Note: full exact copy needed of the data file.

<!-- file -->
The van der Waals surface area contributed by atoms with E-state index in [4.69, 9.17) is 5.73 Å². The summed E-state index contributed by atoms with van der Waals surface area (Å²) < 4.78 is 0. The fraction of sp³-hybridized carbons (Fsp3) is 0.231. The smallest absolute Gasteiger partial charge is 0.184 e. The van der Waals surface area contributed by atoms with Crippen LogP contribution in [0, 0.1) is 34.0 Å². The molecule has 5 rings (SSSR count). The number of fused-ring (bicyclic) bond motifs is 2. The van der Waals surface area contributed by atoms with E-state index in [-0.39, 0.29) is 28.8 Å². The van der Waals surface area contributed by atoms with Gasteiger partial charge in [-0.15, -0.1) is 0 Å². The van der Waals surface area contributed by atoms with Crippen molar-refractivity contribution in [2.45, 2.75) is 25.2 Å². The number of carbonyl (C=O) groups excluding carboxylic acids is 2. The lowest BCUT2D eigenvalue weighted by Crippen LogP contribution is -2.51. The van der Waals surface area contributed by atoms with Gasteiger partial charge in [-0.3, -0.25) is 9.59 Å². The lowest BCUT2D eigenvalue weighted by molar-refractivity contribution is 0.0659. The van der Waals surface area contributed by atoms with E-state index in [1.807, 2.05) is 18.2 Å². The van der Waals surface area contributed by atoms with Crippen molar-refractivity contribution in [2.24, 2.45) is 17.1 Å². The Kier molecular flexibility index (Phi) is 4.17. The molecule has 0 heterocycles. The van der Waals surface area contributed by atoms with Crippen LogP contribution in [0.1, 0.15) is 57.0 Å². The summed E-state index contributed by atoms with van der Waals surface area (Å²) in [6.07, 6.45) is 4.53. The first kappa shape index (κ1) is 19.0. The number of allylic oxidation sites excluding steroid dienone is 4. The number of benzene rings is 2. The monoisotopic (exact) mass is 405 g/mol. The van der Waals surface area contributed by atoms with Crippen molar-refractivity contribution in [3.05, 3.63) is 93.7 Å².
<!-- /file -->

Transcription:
The van der Waals surface area contributed by atoms with E-state index in [4.69, 9.17) is 5.73 Å². The summed E-state index contributed by atoms with van der Waals surface area (Å²) < 4.78 is 0. The fraction of sp³-hybridized carbons (Fsp3) is 0.231. The smallest absolute Gasteiger partial charge is 0.184 e. The van der Waals surface area contributed by atoms with Crippen LogP contribution in [0, 0.1) is 34.0 Å². The molecule has 5 rings (SSSR count). The number of fused-ring (bicyclic) bond motifs is 2. The van der Waals surface area contributed by atoms with E-state index in [-0.39, 0.29) is 28.8 Å². The van der Waals surface area contributed by atoms with Gasteiger partial charge in [-0.15, -0.1) is 0 Å². The van der Waals surface area contributed by atoms with Crippen molar-refractivity contribution in [2.45, 2.75) is 25.2 Å². The number of carbonyl (C=O) groups excluding carboxylic acids is 2. The lowest BCUT2D eigenvalue weighted by Crippen LogP contribution is -2.51. The van der Waals surface area contributed by atoms with Gasteiger partial charge in [-0.3, -0.25) is 9.59 Å². The lowest BCUT2D eigenvalue weighted by molar-refractivity contribution is 0.0659. The van der Waals surface area contributed by atoms with E-state index in [1.807, 2.05) is 18.2 Å². The van der Waals surface area contributed by atoms with Crippen molar-refractivity contribution in [2.24, 2.45) is 17.1 Å². The Kier molecular flexibility index (Phi) is 4.17. The molecule has 0 heterocycles. The van der Waals surface area contributed by atoms with Crippen LogP contribution in [0.1, 0.15) is 57.0 Å². The summed E-state index contributed by atoms with van der Waals surface area (Å²) in [6.07, 6.45) is 4.53. The first kappa shape index (κ1) is 19.0. The number of allylic oxidation sites excluding steroid dienone is 4. The number of benzene rings is 2. The monoisotopic (exact) mass is 405 g/mol. The van der Waals surface area contributed by atoms with Crippen molar-refractivity contribution in [3.05, 3.63) is 93.7 Å².